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Popes have not always yearned for coexistence with the peoples living in what is now Iraq. Around 1263, Pope Urban IV issued a papal bull that cautiously welcomed Hulagu Khan, a Mongol warlord who the pope hoped would convert to Christianity. To the enthusiasm of onlookers in Christendom, Hulagu and his allies had sacked and slaughtered their way through some of the greatest cities of the Islamic world.

His army’s destruction of Baghdad was so complete that the ruined seat of the Caliphate would not recover for centuries to come. After a different attack, as a lesson to the defeated defenders of Mosul, Hulagu took the local leader and had him, according to one account, “fastened tightly inside a fresh sheepskin and left in the sun, where vermin ate him alive for a month until he died.”

But on Sunday, on the final full day of a visit to Iraq layered in history and symbolism, Pope Francis arrived in the environs of Mosul as a self-styled “pilgrim for peace,” carrying out the first papal visit to a land teeming with traces of biblical antiquity.

“Our gathering here today shows that terrorism and death never have the last word,” Francis said, speaking amid the rubble of an old church that only a few years ago had been used as a prison and shooting range by the extremists of the Islamic State. “Even amid the ravages of terrorism and war, we can see, with the eyes of faith, the triumph of life over death.”

The pope’s Iraq sojourn was all the more striking for its timing, with the world still gripped by the coronavirus pandemic. “He is traveling at a time when other global figures are staying put, aiming to play a hand in the reconstruction of a country where decades of efforts have failed,” my colleagues wrote. “His trip amounts to a show of encouragement for a nation trying to recover from the chaos of a U.S.-led invasion and the brutality of the Islamic State, a group that once vowed to ‘conquer Rome.’”

On Friday, he went to the holy city of Najaf and held a historic closed-door meeting with Grand Ayatollah Ali Sistani, the preeminent religious figure for Iraqi Shiites. Then, from a stage facing a desert plain at Ur — the site of one of the most important city states of ancient Mesopotamia, and by tradition the birthplace of Abraham, revered by Christians, Muslims and Jews alike — he spoke of tolerance, coexistence and interdependence between religious communities. “We need each other,” he said.

Though home to some of Christianity’s oldest communities and sites, Iraq has seen its Christian population shrink drastically over the past few decades, an exodus exacerbated by the rise of the Islamic State in 2014. Violence against religious minorities, including Yazidis and Iraqi Chaldeans, tantamount to genocide, followed the militants’ capture of Mosul. They also destroyed many of the city’s churches.

The pope’s visit was a celebration of Iraq’s history of pluralism, a legacy he hoped would persevere. “The religious, cultural and ethnic diversity that has been a hallmark of Iraqi society for millennia is a precious resource on which to draw, not an obstacle to be eliminated,” he said during a speech at Iraq’s presidential palace.

There’s plenty in the pope’s visit to be cynical about, too. Some of Francis’s sermons in Iraq took place in crammed halls whose poor ventilation and lack of effective coronavirus protocols raised fears of potential superspreader events. And for all the pope’s virtuous messaging, the situation on the ground remains marked by simmering conflicts, sectarian enmities and broader popular discontent with the government.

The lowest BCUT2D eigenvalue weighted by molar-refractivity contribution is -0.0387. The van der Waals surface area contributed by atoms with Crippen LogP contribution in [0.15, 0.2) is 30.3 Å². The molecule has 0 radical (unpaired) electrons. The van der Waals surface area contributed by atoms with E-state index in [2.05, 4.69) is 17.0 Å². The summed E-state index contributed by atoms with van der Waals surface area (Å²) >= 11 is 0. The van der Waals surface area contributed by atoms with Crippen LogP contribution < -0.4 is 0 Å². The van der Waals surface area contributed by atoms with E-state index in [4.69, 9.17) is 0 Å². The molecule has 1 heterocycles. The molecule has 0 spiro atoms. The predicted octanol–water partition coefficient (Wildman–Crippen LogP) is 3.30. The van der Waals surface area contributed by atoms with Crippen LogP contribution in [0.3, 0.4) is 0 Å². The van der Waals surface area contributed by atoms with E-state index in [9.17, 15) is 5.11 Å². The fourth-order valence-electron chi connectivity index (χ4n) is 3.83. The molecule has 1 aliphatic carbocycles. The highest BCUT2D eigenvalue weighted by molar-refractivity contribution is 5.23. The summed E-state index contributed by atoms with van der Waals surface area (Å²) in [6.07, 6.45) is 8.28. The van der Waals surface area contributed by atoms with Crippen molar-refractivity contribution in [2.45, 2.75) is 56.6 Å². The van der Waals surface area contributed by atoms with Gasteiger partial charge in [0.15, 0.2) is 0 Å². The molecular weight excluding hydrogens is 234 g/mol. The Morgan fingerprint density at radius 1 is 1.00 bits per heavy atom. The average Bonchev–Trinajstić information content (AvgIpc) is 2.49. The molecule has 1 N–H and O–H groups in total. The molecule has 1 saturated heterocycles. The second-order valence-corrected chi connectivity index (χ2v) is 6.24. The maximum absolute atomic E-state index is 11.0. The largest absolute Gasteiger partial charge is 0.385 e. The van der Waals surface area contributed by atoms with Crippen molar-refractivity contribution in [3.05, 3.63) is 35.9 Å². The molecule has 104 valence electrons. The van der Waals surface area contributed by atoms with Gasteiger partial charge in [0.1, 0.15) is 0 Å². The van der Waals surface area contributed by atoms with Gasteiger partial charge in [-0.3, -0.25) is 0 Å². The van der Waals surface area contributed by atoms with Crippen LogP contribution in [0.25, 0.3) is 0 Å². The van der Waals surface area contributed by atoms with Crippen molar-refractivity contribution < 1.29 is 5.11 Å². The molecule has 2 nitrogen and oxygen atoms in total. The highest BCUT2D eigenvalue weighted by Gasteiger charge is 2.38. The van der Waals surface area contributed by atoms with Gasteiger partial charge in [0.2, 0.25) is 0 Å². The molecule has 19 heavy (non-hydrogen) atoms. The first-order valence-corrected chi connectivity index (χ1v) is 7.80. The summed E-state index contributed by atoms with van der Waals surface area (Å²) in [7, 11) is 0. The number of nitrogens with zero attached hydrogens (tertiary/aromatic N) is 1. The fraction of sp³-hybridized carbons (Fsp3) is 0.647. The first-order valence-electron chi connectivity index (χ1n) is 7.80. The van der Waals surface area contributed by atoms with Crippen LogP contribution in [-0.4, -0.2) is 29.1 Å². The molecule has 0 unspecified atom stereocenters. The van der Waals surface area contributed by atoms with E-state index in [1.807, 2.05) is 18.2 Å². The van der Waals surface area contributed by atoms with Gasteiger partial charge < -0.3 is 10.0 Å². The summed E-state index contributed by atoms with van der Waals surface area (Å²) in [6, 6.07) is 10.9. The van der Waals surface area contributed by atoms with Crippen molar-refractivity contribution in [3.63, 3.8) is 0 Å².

While Iraqi authorities unfurled a giant security cordon to support the papal visit, some ordinary Iraqis felt neglected by the pageantry.

“We were not allowed to go to Ur because we are just regular people,” Haider Khuder, a member of the writers union of the city of Nasiriyah, close to Ur, told my colleagues while gesturing at the trash that lined a row of shuttered shops. “They have spent so much money on this visit and yet here they spend nothing, look around you.”

Others are more optimistic that the visit could mark the beginning of a more substantive moment of reconciliation. Speaking to Iraqis, the pope commands a moral authority that perhaps no secular Western leader — especially those implicated in a recent history of misadventure in the Middle East — could match.

“Here in Iraq, the U.S. occupation followed by the acts of violence by al-Qaeda and then later by Islamic State terrorists — all of these consecutive events have contributed to the emigration of Christians,” Rayan al-Kildani, a controversial (and U.S.-sanctioned) leader of an Iraqi Christian militia with ties to Iran, told Amwaj Media. The rapturous reception the pope received, he insisted, was a sign “that Christians do not want to emigrate, they don’t want to leave Iraq.”

Chaldean Catholic Patriarch Louis Sako, one of the key organizers of the trip and Iraq’s only Catholic cardinal, told the Financial Times that he hoped the pope’s message would lead to a “reality of goodness.”

Otherwise, “we will remain miserable and we will tear each other down and destroy this country that is a cradle of Akkadian and Sumerian and Islamic and Christian civilizations, and then what’s the result?” he said. “Nothing.”

Sako had been urging the pontiff to come to Iraq since 2013. But then the Islamic State surged, unleashing untold horrors and desecrating sites holy to all Abrahamic faiths.

“This has never happened in Christian or Islamic history,” Sako said in 2014. “Even Genghis Khan or Hulagu didn’t do this.”

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